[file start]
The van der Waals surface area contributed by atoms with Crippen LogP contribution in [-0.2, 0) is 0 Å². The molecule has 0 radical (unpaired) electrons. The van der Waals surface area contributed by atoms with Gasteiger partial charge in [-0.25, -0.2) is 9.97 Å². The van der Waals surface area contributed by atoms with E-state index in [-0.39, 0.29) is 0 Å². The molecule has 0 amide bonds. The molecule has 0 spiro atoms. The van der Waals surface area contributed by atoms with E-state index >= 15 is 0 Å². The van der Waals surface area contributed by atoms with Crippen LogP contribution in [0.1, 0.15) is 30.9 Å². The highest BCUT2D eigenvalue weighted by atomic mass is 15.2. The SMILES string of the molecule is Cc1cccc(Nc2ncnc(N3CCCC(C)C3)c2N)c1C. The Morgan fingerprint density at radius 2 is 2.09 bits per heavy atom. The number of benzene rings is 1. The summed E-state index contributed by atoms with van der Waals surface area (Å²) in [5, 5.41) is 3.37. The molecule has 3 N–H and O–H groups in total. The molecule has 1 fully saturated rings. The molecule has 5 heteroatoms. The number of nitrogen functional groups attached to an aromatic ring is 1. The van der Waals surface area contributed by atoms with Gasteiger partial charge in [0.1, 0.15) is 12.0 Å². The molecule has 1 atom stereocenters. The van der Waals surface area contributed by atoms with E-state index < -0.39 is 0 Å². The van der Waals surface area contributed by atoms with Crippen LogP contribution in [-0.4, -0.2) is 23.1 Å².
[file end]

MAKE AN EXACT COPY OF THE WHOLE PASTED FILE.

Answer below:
The van der Waals surface area contributed by atoms with Crippen LogP contribution in [-0.2, 0) is 0 Å². The molecule has 0 radical (unpaired) electrons. The van der Waals surface area contributed by atoms with Gasteiger partial charge in [-0.25, -0.2) is 9.97 Å². The van der Waals surface area contributed by atoms with E-state index in [-0.39, 0.29) is 0 Å². The molecule has 0 amide bonds. The molecule has 0 spiro atoms. The van der Waals surface area contributed by atoms with E-state index >= 15 is 0 Å². The van der Waals surface area contributed by atoms with Crippen LogP contribution in [0.1, 0.15) is 30.9 Å². The highest BCUT2D eigenvalue weighted by atomic mass is 15.2. The SMILES string of the molecule is Cc1cccc(Nc2ncnc(N3CCCC(C)C3)c2N)c1C. The Morgan fingerprint density at radius 2 is 2.09 bits per heavy atom. The number of benzene rings is 1. The summed E-state index contributed by atoms with van der Waals surface area (Å²) in [5, 5.41) is 3.37. The molecule has 3 N–H and O–H groups in total. The molecule has 1 fully saturated rings. The molecule has 5 heteroatoms. The number of nitrogen functional groups attached to an aromatic ring is 1. The van der Waals surface area contributed by atoms with Gasteiger partial charge in [0.1, 0.15) is 12.0 Å². The molecule has 1 atom stereocenters. The van der Waals surface area contributed by atoms with E-state index < -0.39 is 0 Å². The van der Waals surface area contributed by atoms with Crippen LogP contribution in [-0.4, -0.2) is 23.1 Å².